The State of Housing 2023: More Multifamily Housing, But the Shortage Persists
The Joint Center for Housing Studies at Harvard University recently released its annual “State of the Nation’s Housing” report. The report provides a detailed summary of trends in the United States’ housing and rental markets. Construction of multifamily housing has increased significantly year over year, slowing rent growth and raising vacancy rates in the rental market. However, there continues to be a vast shortage of housing, especially homes affordable to low-income families.
- After a huge spike in housing costs from 2020 to 2022, rents and home prices are now increasing at a much slower rate. Nationally, rents increased by 4.5 percent from 2022 to 2023, which is considerably less than the 15.3 percent increase from 2021 to 2022.
- Multifamily housing production is driving the construction market. From 2021 to 2022, multifamily housing starts rose 15.5 percent to reach 547,000 new units– the greatest number annually since the 1980s.
- While the increased supply of new, multi-family homes have tempered rent growth somewhat, they haven’t begun to close the gap from the historic shortage; and newer homes are still unaffordable to the average household.
With a median household income above $250,000, the majority-white Scarsdale has been described as the “richest town on the East Coast.” Nearby Port Chester, a former manufacturing town, has an annual median income of $88,000 and is home to a predominantly Hispanic population. Astonishingly, zero percent of students in Scarsdale’s public schools are eligible for free or reduced-price lunch, compared to three-quarters of students in Port Chester.
The housing market has cooled since 2022, and in some metro areas, housing prices even declined year over year. This was especially true for cities in the West and the South. That said, the median home price in 2023 is still 37.5 percent higher than in 2020, a dramatic increase.
With continually high home values and recent interest rate hikes, many Americans – especially people of color – are priced out of buying a home. High housing costs contribute to the racial homeownership gap, and current trends do not show the gap shrinking. Furthermore, there is a shortage of homes available for sale, and homeowner vacancy rates are historically low (0.8 percent).
About one million single-family homes were started in 2022, which represents a 10.8 percent decrease from the previous year – which authors attribute to interest rate increases. Most of these new homes are high-end, with a median sale price of $457,800. Less than a quarter of new single-family homes are smaller than 1,800 square feet. Such homes are typically less expensive and can provide low- and middle-income families with a viable pathway to homeownership. There is also a need for more production of manufactured homes (mobile homes), as just 113,000 manufactured homes were built in 2022.
Meanwhile, production of multifamily housing is booming. In March 2023, 960,000 units in multifamily buildings were under construction. The increased supply is expected to continue to slow rent growths.
This is a positive step toward addressing the housing shortage that has resulted from decades of underproduction; however, the rate of new production lags behind what is needed to close the historic supply gap. (The JCHS report estimates that the US is facing a shortage of 1.5 million housing units, but this seems to be quite conservative, given that other research has estimated a national shortage of 3.8 million units.)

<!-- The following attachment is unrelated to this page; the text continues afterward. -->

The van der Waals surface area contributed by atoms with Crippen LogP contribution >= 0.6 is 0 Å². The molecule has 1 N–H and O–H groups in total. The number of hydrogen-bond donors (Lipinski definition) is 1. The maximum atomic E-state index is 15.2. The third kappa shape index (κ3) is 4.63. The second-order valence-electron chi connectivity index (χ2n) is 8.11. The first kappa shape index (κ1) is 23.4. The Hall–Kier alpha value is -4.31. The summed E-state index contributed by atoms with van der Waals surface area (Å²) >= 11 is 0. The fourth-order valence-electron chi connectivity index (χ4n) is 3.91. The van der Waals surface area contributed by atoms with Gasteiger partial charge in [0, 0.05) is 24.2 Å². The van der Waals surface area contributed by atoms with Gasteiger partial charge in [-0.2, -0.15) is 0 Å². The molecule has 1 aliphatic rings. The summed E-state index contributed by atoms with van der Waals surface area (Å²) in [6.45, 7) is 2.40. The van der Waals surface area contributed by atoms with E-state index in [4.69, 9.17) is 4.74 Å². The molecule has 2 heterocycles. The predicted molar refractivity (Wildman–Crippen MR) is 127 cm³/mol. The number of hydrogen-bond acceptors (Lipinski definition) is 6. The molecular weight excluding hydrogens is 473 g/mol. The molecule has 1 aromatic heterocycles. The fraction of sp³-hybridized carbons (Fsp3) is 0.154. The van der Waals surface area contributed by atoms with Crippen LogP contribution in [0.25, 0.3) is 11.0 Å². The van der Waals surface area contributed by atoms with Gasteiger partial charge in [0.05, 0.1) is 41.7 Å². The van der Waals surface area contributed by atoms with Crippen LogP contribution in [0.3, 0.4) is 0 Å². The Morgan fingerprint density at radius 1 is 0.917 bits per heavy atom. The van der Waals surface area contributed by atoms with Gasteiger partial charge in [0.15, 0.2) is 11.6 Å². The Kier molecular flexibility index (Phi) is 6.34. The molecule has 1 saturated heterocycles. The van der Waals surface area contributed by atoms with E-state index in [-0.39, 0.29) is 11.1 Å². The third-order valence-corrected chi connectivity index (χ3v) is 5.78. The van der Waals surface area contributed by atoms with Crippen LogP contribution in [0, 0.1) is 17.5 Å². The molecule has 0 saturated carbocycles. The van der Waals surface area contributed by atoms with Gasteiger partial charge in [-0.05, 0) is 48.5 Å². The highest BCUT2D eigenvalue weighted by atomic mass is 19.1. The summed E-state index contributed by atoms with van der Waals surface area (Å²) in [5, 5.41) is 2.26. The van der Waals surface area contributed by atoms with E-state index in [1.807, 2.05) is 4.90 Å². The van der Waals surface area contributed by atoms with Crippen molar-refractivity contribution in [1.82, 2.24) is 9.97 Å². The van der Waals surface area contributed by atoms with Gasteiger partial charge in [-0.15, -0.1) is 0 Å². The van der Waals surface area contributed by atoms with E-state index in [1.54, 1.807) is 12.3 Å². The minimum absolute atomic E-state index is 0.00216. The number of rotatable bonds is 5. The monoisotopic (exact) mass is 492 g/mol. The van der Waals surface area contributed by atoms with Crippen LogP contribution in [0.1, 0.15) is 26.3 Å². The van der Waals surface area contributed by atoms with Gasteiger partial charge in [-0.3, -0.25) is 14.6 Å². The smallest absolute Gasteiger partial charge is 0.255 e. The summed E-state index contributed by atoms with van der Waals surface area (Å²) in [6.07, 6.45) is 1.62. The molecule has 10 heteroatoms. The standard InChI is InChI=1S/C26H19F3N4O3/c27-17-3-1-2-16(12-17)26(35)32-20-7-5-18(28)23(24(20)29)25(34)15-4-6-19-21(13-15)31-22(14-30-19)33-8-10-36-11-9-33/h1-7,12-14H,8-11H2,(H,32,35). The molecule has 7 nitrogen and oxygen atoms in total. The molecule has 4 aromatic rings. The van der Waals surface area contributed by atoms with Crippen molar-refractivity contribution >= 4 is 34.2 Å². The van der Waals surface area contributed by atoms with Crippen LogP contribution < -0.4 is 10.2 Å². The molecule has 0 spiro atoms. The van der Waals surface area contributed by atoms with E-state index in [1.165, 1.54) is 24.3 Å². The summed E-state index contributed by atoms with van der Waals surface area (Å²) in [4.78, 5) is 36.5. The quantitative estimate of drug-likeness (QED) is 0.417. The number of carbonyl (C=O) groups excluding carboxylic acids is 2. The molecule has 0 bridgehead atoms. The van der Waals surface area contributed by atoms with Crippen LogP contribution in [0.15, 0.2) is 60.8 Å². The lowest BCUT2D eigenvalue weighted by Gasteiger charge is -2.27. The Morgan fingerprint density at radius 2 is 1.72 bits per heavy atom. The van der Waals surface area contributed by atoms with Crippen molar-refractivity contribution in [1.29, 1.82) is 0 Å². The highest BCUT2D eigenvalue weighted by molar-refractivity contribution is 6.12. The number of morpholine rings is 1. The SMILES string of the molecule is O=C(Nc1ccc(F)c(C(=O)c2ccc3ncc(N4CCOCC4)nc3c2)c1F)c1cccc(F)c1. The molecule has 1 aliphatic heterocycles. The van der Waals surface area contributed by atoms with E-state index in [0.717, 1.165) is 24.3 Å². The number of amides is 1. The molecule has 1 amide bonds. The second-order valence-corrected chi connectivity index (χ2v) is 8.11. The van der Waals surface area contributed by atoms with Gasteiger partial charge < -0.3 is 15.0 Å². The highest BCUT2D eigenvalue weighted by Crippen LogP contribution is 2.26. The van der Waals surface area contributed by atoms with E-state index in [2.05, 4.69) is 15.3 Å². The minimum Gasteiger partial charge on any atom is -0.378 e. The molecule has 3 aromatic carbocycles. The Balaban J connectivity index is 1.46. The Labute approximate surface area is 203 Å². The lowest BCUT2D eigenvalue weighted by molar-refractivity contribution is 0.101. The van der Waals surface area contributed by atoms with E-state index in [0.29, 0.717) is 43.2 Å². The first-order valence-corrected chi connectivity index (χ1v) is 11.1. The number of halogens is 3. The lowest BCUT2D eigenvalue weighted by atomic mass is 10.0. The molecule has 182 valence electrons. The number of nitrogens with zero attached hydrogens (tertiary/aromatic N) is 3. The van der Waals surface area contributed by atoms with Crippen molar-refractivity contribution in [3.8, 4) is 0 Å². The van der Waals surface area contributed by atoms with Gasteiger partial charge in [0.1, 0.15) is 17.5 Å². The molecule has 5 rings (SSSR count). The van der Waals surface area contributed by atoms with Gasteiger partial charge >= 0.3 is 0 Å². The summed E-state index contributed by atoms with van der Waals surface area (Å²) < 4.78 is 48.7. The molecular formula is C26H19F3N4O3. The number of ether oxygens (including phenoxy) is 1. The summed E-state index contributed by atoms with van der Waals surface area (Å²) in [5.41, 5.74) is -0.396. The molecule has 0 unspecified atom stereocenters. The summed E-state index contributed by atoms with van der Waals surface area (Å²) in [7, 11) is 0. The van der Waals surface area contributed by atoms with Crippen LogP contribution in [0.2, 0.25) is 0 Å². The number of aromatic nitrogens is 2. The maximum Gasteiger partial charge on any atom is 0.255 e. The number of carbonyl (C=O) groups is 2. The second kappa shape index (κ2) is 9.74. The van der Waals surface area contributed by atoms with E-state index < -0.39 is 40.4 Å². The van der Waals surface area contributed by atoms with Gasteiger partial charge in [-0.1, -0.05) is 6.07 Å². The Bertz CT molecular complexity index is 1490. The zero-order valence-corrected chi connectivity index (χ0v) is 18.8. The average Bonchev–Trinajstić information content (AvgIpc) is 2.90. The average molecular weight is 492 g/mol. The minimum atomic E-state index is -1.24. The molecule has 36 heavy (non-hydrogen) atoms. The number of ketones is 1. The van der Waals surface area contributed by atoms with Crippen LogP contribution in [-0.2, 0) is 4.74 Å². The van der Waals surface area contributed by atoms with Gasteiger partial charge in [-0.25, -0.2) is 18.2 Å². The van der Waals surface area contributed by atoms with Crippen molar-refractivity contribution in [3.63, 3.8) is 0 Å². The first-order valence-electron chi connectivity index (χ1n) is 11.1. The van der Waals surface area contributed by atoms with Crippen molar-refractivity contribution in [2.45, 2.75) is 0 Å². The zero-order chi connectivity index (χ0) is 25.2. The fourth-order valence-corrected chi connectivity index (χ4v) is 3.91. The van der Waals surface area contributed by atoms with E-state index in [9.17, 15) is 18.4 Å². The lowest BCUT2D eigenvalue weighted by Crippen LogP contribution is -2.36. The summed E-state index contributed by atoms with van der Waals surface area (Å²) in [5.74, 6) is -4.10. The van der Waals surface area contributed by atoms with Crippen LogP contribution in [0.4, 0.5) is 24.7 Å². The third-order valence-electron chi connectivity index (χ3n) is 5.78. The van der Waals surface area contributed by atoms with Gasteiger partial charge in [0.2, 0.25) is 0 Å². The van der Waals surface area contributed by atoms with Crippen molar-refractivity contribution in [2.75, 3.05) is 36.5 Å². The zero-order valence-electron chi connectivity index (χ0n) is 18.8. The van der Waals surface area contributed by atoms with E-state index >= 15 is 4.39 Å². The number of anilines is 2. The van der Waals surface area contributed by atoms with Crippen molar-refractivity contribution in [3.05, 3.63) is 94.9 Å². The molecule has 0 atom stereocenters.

The median rent for newly constructed multifamily homes was $1,800 in 2022. A family would have to earn $72,000 or more annually to comfortably afford this rent. Just five percent of new units have rents below $1,050, which represents a dramatic decline from 22 percent in 2015.
As a result of increased multifamily construction, vacancy rates for rental units more than doubled from 2022 to 2023 to 5.2 percent. Most of these vacancies are in higher-cost rentals, and vacancy rates remain low in the less expensive rental market, driven by the significant shortage of housing affordable to low-income families. The US has just 55 percent of the units needed to house all families with incomes under 50% AMI.
In 2021, nearly half of all renters, 21.6 million households, were cost-burdened, including over two-thirds of households earning less than $30,000. Black and Hispanic renters are significantly more likely to be cost-burdened than white renters. Los Angeles and San Diego are among the metros with the highest rates of cost burden.
The number of cost-burdened households increased by 1.2 million from 2019 to 2021. This is approximately the same number of low-cost rental units lost during the same period. This highlights the link between cost burden and availability of low-cost rentals and points to the importance of preserving affordable units while also building more.
Furthermore, the US’s existing housing stock is aging. The median home in the US is 43 years old. Many homes are currently, or soon will be, in need of renovations, upgrades, and retrofits to adapt to climate change and to meet the needs of an aging population.
The report highlights a need for significantly more investment from the federal government to make housing affordable and to address and prevent homelessness. Special effort should be made to support and invest in communities of color in order to close the racial homeownership and cost-burden gaps generated through institutional racism.